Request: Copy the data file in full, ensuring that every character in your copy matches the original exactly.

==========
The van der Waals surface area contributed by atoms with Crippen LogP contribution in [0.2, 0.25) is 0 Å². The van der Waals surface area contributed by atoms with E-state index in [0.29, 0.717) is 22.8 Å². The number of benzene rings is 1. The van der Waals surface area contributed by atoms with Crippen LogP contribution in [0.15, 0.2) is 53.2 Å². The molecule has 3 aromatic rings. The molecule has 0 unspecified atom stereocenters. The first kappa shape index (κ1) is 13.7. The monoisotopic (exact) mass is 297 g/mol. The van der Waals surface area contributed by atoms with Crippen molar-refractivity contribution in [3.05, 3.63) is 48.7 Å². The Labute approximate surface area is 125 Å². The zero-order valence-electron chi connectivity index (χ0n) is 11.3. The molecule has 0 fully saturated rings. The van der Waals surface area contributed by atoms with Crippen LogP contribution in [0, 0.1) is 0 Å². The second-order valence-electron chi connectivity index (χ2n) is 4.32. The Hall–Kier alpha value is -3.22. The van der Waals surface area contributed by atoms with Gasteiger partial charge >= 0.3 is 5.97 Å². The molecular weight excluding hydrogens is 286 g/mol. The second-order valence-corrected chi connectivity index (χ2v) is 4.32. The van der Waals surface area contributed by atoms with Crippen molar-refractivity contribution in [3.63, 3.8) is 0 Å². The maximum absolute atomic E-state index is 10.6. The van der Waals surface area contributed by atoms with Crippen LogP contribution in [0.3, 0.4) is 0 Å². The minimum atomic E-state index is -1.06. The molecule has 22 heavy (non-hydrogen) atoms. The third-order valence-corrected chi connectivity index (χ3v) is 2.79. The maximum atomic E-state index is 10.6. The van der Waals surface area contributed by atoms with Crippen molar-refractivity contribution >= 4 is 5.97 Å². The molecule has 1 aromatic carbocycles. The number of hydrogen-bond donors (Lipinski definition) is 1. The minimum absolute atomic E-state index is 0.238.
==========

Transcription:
The van der Waals surface area contributed by atoms with Crippen LogP contribution in [0.2, 0.25) is 0 Å². The van der Waals surface area contributed by atoms with E-state index in [0.29, 0.717) is 22.8 Å². The number of benzene rings is 1. The van der Waals surface area contributed by atoms with Crippen LogP contribution in [0.15, 0.2) is 53.2 Å². The molecule has 3 aromatic rings. The molecule has 0 unspecified atom stereocenters. The first kappa shape index (κ1) is 13.7. The monoisotopic (exact) mass is 297 g/mol. The van der Waals surface area contributed by atoms with Crippen molar-refractivity contribution in [3.05, 3.63) is 48.7 Å². The Labute approximate surface area is 125 Å². The zero-order valence-electron chi connectivity index (χ0n) is 11.3. The molecule has 0 fully saturated rings. The van der Waals surface area contributed by atoms with Crippen LogP contribution in [0, 0.1) is 0 Å². The second-order valence-electron chi connectivity index (χ2n) is 4.32. The Hall–Kier alpha value is -3.22. The van der Waals surface area contributed by atoms with Gasteiger partial charge >= 0.3 is 5.97 Å². The molecular weight excluding hydrogens is 286 g/mol. The second-order valence-corrected chi connectivity index (χ2v) is 4.32. The van der Waals surface area contributed by atoms with Crippen molar-refractivity contribution in [3.63, 3.8) is 0 Å². The maximum absolute atomic E-state index is 10.6. The van der Waals surface area contributed by atoms with Crippen LogP contribution in [0.3, 0.4) is 0 Å². The minimum atomic E-state index is -1.06. The molecule has 22 heavy (non-hydrogen) atoms. The third-order valence-corrected chi connectivity index (χ3v) is 2.79. The maximum atomic E-state index is 10.6. The van der Waals surface area contributed by atoms with Crippen molar-refractivity contribution >= 4 is 5.97 Å². The molecule has 1 aromatic carbocycles. The number of hydrogen-bond donors (Lipinski definition) is 1. The minimum absolute atomic E-state index is 0.238.